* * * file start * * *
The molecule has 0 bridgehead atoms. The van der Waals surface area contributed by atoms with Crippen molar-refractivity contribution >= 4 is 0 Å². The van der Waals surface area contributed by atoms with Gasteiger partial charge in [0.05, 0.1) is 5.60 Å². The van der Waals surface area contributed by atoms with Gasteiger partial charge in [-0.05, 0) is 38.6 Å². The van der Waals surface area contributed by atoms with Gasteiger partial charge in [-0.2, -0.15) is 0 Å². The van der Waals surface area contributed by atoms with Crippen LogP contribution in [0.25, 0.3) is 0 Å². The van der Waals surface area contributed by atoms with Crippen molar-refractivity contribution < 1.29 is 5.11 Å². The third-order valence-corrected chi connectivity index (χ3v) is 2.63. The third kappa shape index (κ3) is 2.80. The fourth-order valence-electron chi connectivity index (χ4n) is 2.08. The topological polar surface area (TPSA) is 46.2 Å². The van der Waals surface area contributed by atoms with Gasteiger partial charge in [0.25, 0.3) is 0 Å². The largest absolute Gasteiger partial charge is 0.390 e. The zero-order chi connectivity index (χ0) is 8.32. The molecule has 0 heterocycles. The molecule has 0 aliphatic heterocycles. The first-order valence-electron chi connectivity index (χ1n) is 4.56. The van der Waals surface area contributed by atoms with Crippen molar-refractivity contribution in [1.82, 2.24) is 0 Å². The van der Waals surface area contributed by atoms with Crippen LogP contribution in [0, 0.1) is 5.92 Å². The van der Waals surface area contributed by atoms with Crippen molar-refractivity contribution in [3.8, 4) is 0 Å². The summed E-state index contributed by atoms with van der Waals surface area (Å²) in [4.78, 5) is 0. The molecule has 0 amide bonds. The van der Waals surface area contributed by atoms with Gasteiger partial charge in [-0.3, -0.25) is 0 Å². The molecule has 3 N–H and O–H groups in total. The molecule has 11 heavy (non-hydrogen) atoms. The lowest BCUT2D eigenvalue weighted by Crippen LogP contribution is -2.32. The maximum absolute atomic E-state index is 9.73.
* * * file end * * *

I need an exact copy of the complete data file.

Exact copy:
The molecule has 0 bridgehead atoms. The van der Waals surface area contributed by atoms with Crippen molar-refractivity contribution >= 4 is 0 Å². The van der Waals surface area contributed by atoms with Gasteiger partial charge in [0.05, 0.1) is 5.60 Å². The van der Waals surface area contributed by atoms with Gasteiger partial charge in [-0.05, 0) is 38.6 Å². The van der Waals surface area contributed by atoms with Gasteiger partial charge in [-0.2, -0.15) is 0 Å². The van der Waals surface area contributed by atoms with Crippen LogP contribution in [0.25, 0.3) is 0 Å². The van der Waals surface area contributed by atoms with Crippen molar-refractivity contribution < 1.29 is 5.11 Å². The third-order valence-corrected chi connectivity index (χ3v) is 2.63. The third kappa shape index (κ3) is 2.80. The fourth-order valence-electron chi connectivity index (χ4n) is 2.08. The topological polar surface area (TPSA) is 46.2 Å². The van der Waals surface area contributed by atoms with Gasteiger partial charge in [0.25, 0.3) is 0 Å². The largest absolute Gasteiger partial charge is 0.390 e. The zero-order chi connectivity index (χ0) is 8.32. The molecule has 0 heterocycles. The molecule has 0 aliphatic heterocycles. The first-order valence-electron chi connectivity index (χ1n) is 4.56. The van der Waals surface area contributed by atoms with Crippen molar-refractivity contribution in [1.82, 2.24) is 0 Å². The van der Waals surface area contributed by atoms with Crippen LogP contribution in [0, 0.1) is 5.92 Å². The van der Waals surface area contributed by atoms with Crippen molar-refractivity contribution in [3.8, 4) is 0 Å². The summed E-state index contributed by atoms with van der Waals surface area (Å²) in [4.78, 5) is 0. The molecule has 0 amide bonds. The van der Waals surface area contributed by atoms with Gasteiger partial charge in [-0.3, -0.25) is 0 Å². The molecule has 3 N–H and O–H groups in total. The molecule has 11 heavy (non-hydrogen) atoms. The lowest BCUT2D eigenvalue weighted by Crippen LogP contribution is -2.32. The maximum absolute atomic E-state index is 9.73.